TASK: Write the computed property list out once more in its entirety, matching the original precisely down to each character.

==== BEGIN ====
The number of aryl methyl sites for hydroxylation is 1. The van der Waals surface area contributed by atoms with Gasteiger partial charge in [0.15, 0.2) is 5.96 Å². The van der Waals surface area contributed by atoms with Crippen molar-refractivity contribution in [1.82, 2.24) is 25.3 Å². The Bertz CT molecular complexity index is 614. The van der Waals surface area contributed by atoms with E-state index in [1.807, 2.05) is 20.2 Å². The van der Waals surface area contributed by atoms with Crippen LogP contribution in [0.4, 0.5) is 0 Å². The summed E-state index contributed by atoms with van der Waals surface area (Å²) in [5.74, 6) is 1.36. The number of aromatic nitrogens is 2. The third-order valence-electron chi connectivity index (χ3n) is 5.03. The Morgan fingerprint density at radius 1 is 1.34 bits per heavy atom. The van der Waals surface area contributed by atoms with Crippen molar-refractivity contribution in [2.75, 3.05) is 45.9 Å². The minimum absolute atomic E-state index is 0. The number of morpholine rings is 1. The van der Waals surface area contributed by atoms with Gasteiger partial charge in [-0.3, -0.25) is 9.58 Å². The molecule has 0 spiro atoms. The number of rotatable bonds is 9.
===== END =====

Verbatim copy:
The number of aryl methyl sites for hydroxylation is 1. The van der Waals surface area contributed by atoms with Gasteiger partial charge in [0.15, 0.2) is 5.96 Å². The van der Waals surface area contributed by atoms with Crippen molar-refractivity contribution in [1.82, 2.24) is 25.3 Å². The Bertz CT molecular complexity index is 614. The van der Waals surface area contributed by atoms with E-state index in [1.807, 2.05) is 20.2 Å². The van der Waals surface area contributed by atoms with Crippen LogP contribution in [0.4, 0.5) is 0 Å². The summed E-state index contributed by atoms with van der Waals surface area (Å²) in [5.74, 6) is 1.36. The number of aromatic nitrogens is 2. The third-order valence-electron chi connectivity index (χ3n) is 5.03. The Morgan fingerprint density at radius 1 is 1.34 bits per heavy atom. The van der Waals surface area contributed by atoms with Crippen molar-refractivity contribution in [2.75, 3.05) is 45.9 Å². The minimum absolute atomic E-state index is 0. The number of morpholine rings is 1. The van der Waals surface area contributed by atoms with Gasteiger partial charge in [-0.3, -0.25) is 9.58 Å². The molecule has 0 spiro atoms. The number of rotatable bonds is 9.